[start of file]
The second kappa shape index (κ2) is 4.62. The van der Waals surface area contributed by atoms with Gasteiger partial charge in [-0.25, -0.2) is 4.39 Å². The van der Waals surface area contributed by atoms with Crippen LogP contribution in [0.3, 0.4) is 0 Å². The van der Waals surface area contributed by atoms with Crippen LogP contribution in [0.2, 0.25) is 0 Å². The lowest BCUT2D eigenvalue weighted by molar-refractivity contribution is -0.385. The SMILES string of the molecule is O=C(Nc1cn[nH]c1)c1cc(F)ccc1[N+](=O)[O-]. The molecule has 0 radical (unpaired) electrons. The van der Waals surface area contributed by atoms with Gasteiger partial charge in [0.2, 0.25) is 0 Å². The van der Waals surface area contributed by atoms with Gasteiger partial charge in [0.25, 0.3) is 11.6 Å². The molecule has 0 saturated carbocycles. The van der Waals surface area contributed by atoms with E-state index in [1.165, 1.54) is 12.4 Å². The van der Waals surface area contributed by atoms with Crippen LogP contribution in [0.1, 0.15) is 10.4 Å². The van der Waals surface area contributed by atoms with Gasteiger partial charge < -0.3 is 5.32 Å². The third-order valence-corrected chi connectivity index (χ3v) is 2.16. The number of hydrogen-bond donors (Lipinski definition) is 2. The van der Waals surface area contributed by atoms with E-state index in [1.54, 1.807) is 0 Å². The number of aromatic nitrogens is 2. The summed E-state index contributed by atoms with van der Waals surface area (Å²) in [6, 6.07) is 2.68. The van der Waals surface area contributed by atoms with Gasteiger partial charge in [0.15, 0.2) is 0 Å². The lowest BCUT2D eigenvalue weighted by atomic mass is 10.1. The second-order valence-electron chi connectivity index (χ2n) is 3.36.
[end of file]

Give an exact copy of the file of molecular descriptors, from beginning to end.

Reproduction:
The second kappa shape index (κ2) is 4.62. The van der Waals surface area contributed by atoms with Gasteiger partial charge in [-0.25, -0.2) is 4.39 Å². The van der Waals surface area contributed by atoms with Crippen LogP contribution in [0.3, 0.4) is 0 Å². The van der Waals surface area contributed by atoms with Crippen LogP contribution in [0.2, 0.25) is 0 Å². The lowest BCUT2D eigenvalue weighted by molar-refractivity contribution is -0.385. The SMILES string of the molecule is O=C(Nc1cn[nH]c1)c1cc(F)ccc1[N+](=O)[O-]. The molecule has 0 radical (unpaired) electrons. The van der Waals surface area contributed by atoms with Gasteiger partial charge in [0.2, 0.25) is 0 Å². The van der Waals surface area contributed by atoms with Gasteiger partial charge in [0.25, 0.3) is 11.6 Å². The molecule has 0 saturated carbocycles. The van der Waals surface area contributed by atoms with E-state index in [1.165, 1.54) is 12.4 Å². The van der Waals surface area contributed by atoms with Crippen LogP contribution in [0.1, 0.15) is 10.4 Å². The van der Waals surface area contributed by atoms with Gasteiger partial charge < -0.3 is 5.32 Å². The third-order valence-corrected chi connectivity index (χ3v) is 2.16. The number of hydrogen-bond donors (Lipinski definition) is 2. The van der Waals surface area contributed by atoms with E-state index in [1.54, 1.807) is 0 Å². The number of aromatic nitrogens is 2. The summed E-state index contributed by atoms with van der Waals surface area (Å²) in [6, 6.07) is 2.68. The van der Waals surface area contributed by atoms with Gasteiger partial charge in [0.15, 0.2) is 0 Å². The lowest BCUT2D eigenvalue weighted by atomic mass is 10.1. The second-order valence-electron chi connectivity index (χ2n) is 3.36.